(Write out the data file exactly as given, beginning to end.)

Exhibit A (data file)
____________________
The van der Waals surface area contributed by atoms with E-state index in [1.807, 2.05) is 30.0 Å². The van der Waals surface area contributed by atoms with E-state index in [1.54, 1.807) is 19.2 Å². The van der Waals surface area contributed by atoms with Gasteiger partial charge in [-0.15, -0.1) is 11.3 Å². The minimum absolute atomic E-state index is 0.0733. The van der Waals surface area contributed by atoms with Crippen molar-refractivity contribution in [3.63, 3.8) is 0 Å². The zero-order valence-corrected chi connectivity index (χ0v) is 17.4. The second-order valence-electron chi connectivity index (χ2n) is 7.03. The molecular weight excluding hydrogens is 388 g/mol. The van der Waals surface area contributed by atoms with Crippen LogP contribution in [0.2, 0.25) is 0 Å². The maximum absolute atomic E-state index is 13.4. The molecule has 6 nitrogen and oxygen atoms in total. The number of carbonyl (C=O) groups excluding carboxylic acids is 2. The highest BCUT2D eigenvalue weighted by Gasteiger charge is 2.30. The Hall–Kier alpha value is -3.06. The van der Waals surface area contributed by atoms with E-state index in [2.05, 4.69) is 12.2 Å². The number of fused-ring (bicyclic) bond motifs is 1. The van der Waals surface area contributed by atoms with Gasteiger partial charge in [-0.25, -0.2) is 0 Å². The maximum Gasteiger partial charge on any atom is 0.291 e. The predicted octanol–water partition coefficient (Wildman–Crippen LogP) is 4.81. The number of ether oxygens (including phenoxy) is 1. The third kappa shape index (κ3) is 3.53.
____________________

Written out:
The van der Waals surface area contributed by atoms with E-state index in [1.807, 2.05) is 30.0 Å². The van der Waals surface area contributed by atoms with E-state index in [1.54, 1.807) is 19.2 Å². The van der Waals surface area contributed by atoms with Gasteiger partial charge in [-0.15, -0.1) is 11.3 Å². The minimum absolute atomic E-state index is 0.0733. The van der Waals surface area contributed by atoms with Crippen molar-refractivity contribution in [3.63, 3.8) is 0 Å². The zero-order valence-corrected chi connectivity index (χ0v) is 17.4. The second-order valence-electron chi connectivity index (χ2n) is 7.03. The molecular weight excluding hydrogens is 388 g/mol. The van der Waals surface area contributed by atoms with Crippen LogP contribution in [0.2, 0.25) is 0 Å². The maximum absolute atomic E-state index is 13.4. The molecule has 6 nitrogen and oxygen atoms in total. The number of carbonyl (C=O) groups excluding carboxylic acids is 2. The highest BCUT2D eigenvalue weighted by Gasteiger charge is 2.30. The Hall–Kier alpha value is -3.06. The van der Waals surface area contributed by atoms with E-state index in [2.05, 4.69) is 12.2 Å². The number of fused-ring (bicyclic) bond motifs is 1. The van der Waals surface area contributed by atoms with Gasteiger partial charge in [-0.25, -0.2) is 0 Å². The maximum Gasteiger partial charge on any atom is 0.291 e. The predicted octanol–water partition coefficient (Wildman–Crippen LogP) is 4.81. The number of ether oxygens (including phenoxy) is 1. The third kappa shape index (κ3) is 3.53.